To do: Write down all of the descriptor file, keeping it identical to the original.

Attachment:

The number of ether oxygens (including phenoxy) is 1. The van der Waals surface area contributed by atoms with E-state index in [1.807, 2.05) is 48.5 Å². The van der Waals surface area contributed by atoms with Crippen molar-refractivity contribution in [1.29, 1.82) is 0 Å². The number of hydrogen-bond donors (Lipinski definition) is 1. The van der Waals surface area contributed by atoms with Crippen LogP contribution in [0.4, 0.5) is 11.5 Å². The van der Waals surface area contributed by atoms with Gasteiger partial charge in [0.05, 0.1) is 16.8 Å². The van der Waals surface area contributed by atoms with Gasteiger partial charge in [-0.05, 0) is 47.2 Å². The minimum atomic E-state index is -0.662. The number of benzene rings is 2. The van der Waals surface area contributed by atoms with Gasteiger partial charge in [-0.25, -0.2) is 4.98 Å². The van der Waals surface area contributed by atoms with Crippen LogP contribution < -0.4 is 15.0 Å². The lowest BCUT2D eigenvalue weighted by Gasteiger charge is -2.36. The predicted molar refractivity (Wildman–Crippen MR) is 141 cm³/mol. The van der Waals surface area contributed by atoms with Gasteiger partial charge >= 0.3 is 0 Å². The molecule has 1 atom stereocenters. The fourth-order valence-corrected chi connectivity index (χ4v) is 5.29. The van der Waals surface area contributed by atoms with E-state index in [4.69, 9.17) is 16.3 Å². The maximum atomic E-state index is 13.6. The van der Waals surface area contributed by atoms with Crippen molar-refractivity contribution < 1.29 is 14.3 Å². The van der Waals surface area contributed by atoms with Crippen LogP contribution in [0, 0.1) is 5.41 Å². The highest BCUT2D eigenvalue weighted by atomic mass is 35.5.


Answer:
The number of ether oxygens (including phenoxy) is 1. The van der Waals surface area contributed by atoms with E-state index in [1.807, 2.05) is 48.5 Å². The van der Waals surface area contributed by atoms with Crippen molar-refractivity contribution in [1.29, 1.82) is 0 Å². The number of hydrogen-bond donors (Lipinski definition) is 1. The van der Waals surface area contributed by atoms with Crippen LogP contribution in [0.4, 0.5) is 11.5 Å². The van der Waals surface area contributed by atoms with Gasteiger partial charge in [0.05, 0.1) is 16.8 Å². The van der Waals surface area contributed by atoms with Gasteiger partial charge in [-0.05, 0) is 47.2 Å². The minimum atomic E-state index is -0.662. The number of benzene rings is 2. The van der Waals surface area contributed by atoms with Gasteiger partial charge in [-0.25, -0.2) is 4.98 Å². The van der Waals surface area contributed by atoms with Crippen LogP contribution < -0.4 is 15.0 Å². The lowest BCUT2D eigenvalue weighted by Gasteiger charge is -2.36. The predicted molar refractivity (Wildman–Crippen MR) is 141 cm³/mol. The van der Waals surface area contributed by atoms with Gasteiger partial charge >= 0.3 is 0 Å². The molecule has 1 atom stereocenters. The fourth-order valence-corrected chi connectivity index (χ4v) is 5.29. The van der Waals surface area contributed by atoms with E-state index in [4.69, 9.17) is 16.3 Å². The maximum atomic E-state index is 13.6. The van der Waals surface area contributed by atoms with Crippen molar-refractivity contribution < 1.29 is 14.3 Å². The van der Waals surface area contributed by atoms with Crippen LogP contribution in [0, 0.1) is 5.41 Å². The highest BCUT2D eigenvalue weighted by atomic mass is 35.5.